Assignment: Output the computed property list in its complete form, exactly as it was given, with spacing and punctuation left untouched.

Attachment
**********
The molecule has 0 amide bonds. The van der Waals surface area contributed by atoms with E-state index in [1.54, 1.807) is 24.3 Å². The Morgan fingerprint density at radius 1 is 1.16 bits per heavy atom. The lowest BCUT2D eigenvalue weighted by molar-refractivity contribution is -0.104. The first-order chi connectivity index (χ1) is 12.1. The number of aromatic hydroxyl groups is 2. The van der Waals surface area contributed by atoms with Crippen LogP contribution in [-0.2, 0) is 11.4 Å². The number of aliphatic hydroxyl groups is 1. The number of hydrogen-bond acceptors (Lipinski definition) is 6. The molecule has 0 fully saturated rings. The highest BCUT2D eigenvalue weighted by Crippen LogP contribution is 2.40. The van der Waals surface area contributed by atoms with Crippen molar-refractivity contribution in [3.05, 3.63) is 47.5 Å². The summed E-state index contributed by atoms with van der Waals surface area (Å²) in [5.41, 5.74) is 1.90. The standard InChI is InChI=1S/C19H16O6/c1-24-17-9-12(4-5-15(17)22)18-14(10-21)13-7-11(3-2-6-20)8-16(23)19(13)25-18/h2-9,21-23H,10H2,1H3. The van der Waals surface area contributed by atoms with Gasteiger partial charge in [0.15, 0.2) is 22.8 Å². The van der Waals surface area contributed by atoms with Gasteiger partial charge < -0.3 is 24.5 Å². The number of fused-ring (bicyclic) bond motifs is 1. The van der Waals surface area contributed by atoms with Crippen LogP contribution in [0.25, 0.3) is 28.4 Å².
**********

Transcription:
The molecule has 0 amide bonds. The van der Waals surface area contributed by atoms with E-state index in [1.54, 1.807) is 24.3 Å². The Morgan fingerprint density at radius 1 is 1.16 bits per heavy atom. The lowest BCUT2D eigenvalue weighted by molar-refractivity contribution is -0.104. The first-order chi connectivity index (χ1) is 12.1. The number of aromatic hydroxyl groups is 2. The van der Waals surface area contributed by atoms with Crippen LogP contribution in [-0.2, 0) is 11.4 Å². The number of aliphatic hydroxyl groups is 1. The number of hydrogen-bond acceptors (Lipinski definition) is 6. The molecule has 0 fully saturated rings. The highest BCUT2D eigenvalue weighted by Crippen LogP contribution is 2.40. The van der Waals surface area contributed by atoms with Crippen molar-refractivity contribution in [3.05, 3.63) is 47.5 Å². The summed E-state index contributed by atoms with van der Waals surface area (Å²) in [5.41, 5.74) is 1.90. The standard InChI is InChI=1S/C19H16O6/c1-24-17-9-12(4-5-15(17)22)18-14(10-21)13-7-11(3-2-6-20)8-16(23)19(13)25-18/h2-9,21-23H,10H2,1H3. The van der Waals surface area contributed by atoms with Gasteiger partial charge in [0.15, 0.2) is 22.8 Å². The van der Waals surface area contributed by atoms with Gasteiger partial charge < -0.3 is 24.5 Å². The number of fused-ring (bicyclic) bond motifs is 1. The van der Waals surface area contributed by atoms with Crippen LogP contribution in [0.25, 0.3) is 28.4 Å².